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Cartooning the Landscape

Chip Sullivan

BUY Cloth · 240 pp. · 8.5 × 11 · ISBN 9780813938523 · $60.00 · Sep 2016
BUY Paper · 240 pp. · 8.5 × 11 · ISBN 9780813939209 · $29.95 · Sep 2016

John Brinckerhoff Jackson Prize, Foundation for Landscape Studies (2016)

One of the singular talents in landscape design, Chip Sullivan has shared his expertise through a seemingly unusual medium that, at second glance, makes perfect sense--the comic strip. For years Sullivan entertained readers of Landscape Architecture Magazine with comic strips that ingeniously illustrated significant concepts and milestones in the creation of our landscapes. These strips gained a large following among architects and illustrators, and now those original works, as well as additional strips created just for this book, are collected in Cartooning the Landscape.

Framed by a loose narrative in which a young man’s search for wisdom is fulfilled by a comics shop owner who instructs him not only in the essentials of illustrating but in how to see, the book takes us on a whirlwind series of journeys. We visit the living sculptures of the Tree Circus on California’s Highway 17, the vast network of tunnels and fortifications--almost an underground city--of France’s Maginot Line, and take a trip through time that reveals undeniable parallels between the Emperor Hadrian’s re-creation of the Elysian Fields and, of all things, the iconic theme parks of Walt Disney. Sullivan immerses us in the artist’s concepts and tools, from the Claude mirror and the camera obscura to the role of optical illusion in art. He shows us how hot air balloons introduced aerial perspective and reveals exhibition effects that portended everything from Cinerama to Smell-O-Vision.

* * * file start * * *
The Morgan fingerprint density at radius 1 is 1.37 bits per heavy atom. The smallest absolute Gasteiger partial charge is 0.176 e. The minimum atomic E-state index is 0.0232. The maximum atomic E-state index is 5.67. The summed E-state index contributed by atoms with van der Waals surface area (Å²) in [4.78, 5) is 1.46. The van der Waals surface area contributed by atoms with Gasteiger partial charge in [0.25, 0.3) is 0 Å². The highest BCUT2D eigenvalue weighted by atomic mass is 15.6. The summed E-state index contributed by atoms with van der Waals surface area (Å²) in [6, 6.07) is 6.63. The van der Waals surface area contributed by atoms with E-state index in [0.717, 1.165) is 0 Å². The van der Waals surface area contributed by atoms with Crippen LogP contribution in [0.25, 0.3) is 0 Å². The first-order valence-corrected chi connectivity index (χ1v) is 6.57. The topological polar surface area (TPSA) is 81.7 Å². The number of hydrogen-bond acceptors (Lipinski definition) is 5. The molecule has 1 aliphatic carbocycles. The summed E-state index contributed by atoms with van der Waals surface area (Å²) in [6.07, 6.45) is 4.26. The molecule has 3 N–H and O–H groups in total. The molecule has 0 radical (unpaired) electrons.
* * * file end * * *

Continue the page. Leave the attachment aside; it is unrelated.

Sullivan’s book is also a plea, in an era increasingly dominated by digitally rendered images, for a new appreciation of the art of hand drawing. The proof of this craft’s value lies in the hundreds of Sullivan’s panels collected in this passionate, humorous, always illuminating tour of the rich landscape surrounding us.


As an architect who draws cartoons to accompany my Washington Post 'Shaping the City' column, how could I not love Chip Sullivan’s book? Today when designers create most drawings digitally, never lifting a pencil, this witty, didactic, manually crafted book is especially timely. Cartooning landscapes and much, much more, Sullivan artfully uses his pencil to craft images, tell stories, and teach lessons, recounting history and nostalgically evoking memories of what life was like before TV and smart phones.

Roger K. Lewis, Professor Emeritus, University of Maryland School of Architecture

Chip Sullivan is known as a provocative, original illustrator and inspiring teacher. His drawings overflow with lessons on how to draw and represent landscapes, which is a complex endeavor. In Cartooning the Landscape, Sullivan addresses several well-known (and some lesser-known) events in landscape and garden history but does so unlike anyone else. Sullivan makes history come alive and seem hip and relevant.

Frederick Steiner, Dean and Paley Professor for the University of Pennsylvania School of Design, and author of Design for a Vulnerable Planet

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